THE 1st INTERNATIONAL WORKSHOP ON GASTROENTERITIS VIRUSES IN CHINA
SHANGHAI, CHINA 14-15 SEPTEMBER, 2017
Rotavirus was recognized as the most important pathogen causing estimated 600,000 deaths each year, mostly in developing countries and millions of hospitalization worldwide before rotavirus vaccines were introduced. Diarrhea has been one of the most common diseases among young children in China. However, before 1990s, rotavirus was not a known cause and was not recognized as a public health problem in China. China CDC, with the support of US CDC, the Program for Appropriate Technology in Health (PATH) supported by the Bill and Melinda Gates Foundation, WHO, and pharmaceutical companies -- Merck and GSK, started a sentinel surveillance network and was a founding member of the Asian Rotavirus Surveillance Network, a group of 9 countries in Asia involved in hospital based surveillance of rotavirus and characterization of rotavirus strains. The data from the sentinel surveillance clearly identified rotavirus as a major cause of severe diarrhea, with a detection rate of 41% among children hospitalized for diarrhea in China, which is near the median level observed in the 9 countries of the region. The disease has a distinct seasonality, peaks from October to March each year, and occurs mostly in infants under 2 years of age. All children were infected with rotavirus in the first 5 years of life and this infection was responsible for an estimated 30,000 deaths each year, making it a major public health problem in China.
To further enhance surveillance efforts and promote vaccine R&D in China, China CDC and US CDC, in partnership with PATH and other organizations, convened a meeting in Beijing to discuss “The Future of Rotavirus Vaccines in China” on October 24-25, 2003. The event was a landmark since it was the first workshop on rotavirus and rotavirus vaccines to be held in China. The meeting was attended by 23 foreign experts including scientists from PATH, representatives of international manufacturers (GSK and Merck) involved in rotavirus vaccine development, 62 Chinese participants from the national and regional CDCs, MOH, SFDA, senior pediatricians, and representatives of 5 Chinese vaccine manufacturers. The goal of the meeting was to review rotavirus epidemiology and disease burden, and discuss the need for a rotavirus vaccine in China, and the status of 4 rotavirus vaccines development abroad and the Lanzhou Lamb Rotavirus vaccine (LLR), which was licensed for use in private market in China.
After successful 1st workshop in Beijing, China CDC and US CDC co-convened the 2nd and 3rd INTERNATIONAL WORKSHOP ON ROTAVIRUS VACCINE IN CHINA in Beijing in July 2005 and in Kunming in December 2008, respectively. These workshops had open sessions on rotavirus and rotavirus vaccine, and a closed session with each manufacturer. Open sessions reviewed the epidemiology and disease burden of rotavirus globally, nationally, and regionally; rotavirus vaccine development: past, present and future; and regulatory and manufacturing issues for rotavirus vaccines. These workshops helped the R&D and application of rotavirus vaccines. Closed sessions helped facilitate discussion and exchange of ideas among international experts and representatives of the SFDA, China CDC and the Chinese immunization community on issues related to vaccine development, regulatory pathways, approaches to clinical trials, and strategies to get international support and technology transfer. The international community saw China’s development of safe and effective rotavirus vaccines as both a priority for public health in China and a step to making adequate supplies of inexpensive, safe and effective vaccines available for distribution to UNICEF, the international community, and the developing world.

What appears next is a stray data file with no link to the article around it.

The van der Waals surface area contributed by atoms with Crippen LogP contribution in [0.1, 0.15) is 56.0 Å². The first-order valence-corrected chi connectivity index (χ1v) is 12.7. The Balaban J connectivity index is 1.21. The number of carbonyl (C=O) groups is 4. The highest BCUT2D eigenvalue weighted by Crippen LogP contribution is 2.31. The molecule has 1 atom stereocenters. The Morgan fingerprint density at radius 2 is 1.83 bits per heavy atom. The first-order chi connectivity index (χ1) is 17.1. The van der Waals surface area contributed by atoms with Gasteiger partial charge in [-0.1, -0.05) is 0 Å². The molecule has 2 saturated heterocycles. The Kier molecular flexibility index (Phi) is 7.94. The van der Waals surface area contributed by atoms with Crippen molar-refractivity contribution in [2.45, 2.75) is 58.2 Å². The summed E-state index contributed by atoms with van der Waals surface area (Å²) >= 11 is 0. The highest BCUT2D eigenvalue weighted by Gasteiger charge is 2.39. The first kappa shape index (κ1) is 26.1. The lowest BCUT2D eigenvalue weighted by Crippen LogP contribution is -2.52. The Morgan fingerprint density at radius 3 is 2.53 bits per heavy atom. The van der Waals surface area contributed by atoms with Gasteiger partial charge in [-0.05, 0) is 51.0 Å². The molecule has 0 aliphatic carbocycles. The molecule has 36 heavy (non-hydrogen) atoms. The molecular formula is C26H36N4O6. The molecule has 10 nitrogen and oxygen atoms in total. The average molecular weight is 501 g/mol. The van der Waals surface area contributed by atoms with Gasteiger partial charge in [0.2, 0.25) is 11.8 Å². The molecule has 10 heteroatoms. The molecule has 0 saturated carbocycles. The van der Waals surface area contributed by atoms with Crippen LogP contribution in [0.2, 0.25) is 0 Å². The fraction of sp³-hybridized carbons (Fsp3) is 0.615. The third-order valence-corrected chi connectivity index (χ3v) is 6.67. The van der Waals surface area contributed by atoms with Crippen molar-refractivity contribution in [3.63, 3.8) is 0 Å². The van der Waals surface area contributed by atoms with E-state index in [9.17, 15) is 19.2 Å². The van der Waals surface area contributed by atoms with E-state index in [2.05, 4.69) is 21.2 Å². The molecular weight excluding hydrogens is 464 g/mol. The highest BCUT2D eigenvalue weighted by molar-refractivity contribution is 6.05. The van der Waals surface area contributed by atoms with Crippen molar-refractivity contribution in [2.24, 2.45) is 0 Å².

Despite all the successful introduction into routine immunization in more than 80 countries of the two major rotavirus vaccines in many parts of the world over the last decade and the high burden of rotavirus disease in China and surrounding countries, Asia is lagging far behind in the licensure and introduction of rotavirus vaccines into routine immunization. Besides, as rotavirus vaccines are increasingly used in countries around the world, norovirus has become an important pathogen associated with acute diarrhea and hospitalization, as well as foodborne illness and large outbreaks. Therefore, it is timely to hold a conference focusing on both rotavirus and norovirus in China, which is now the 1st international workshop on gastroenteritis viruses in China.
This workshop stems from the International Workshop on Rotavirus Vaccine in China, and will be held September 14 - 15, 2017, at the Fenglin Campus, Fudan University, Shanghai, China. It is convened by Fudan University, China and US CDC, co-organized by Committee of Biological Medicine Products and Quality Research, Chinese Pharmaceutical Association, and Shanghai Society of Medical Virology, Shanghai Medical Association. This workshop will focus on the development of vaccines, and how to implement vaccines to control and prevent acute gastroenteritis caused by rotavirus and norovirus. The international experiences with introduction, post-licensure impact and safety will be shared. The latest advances on epidemiology, virology and vaccine R&D will be reviewed. Particularly, for rotavirus, issues in trials of new reassortant vaccines (including sample size calculation and intussusception), vaccine introduction, new vaccine approaches (what and how many G/P type should be included), as well as importance of potential contamination caused by replicable strains; and for norovirus, disease burden, persistence of immunity, cross-protection, variation & evolution, and vaccine R&D, will be discussed intensively.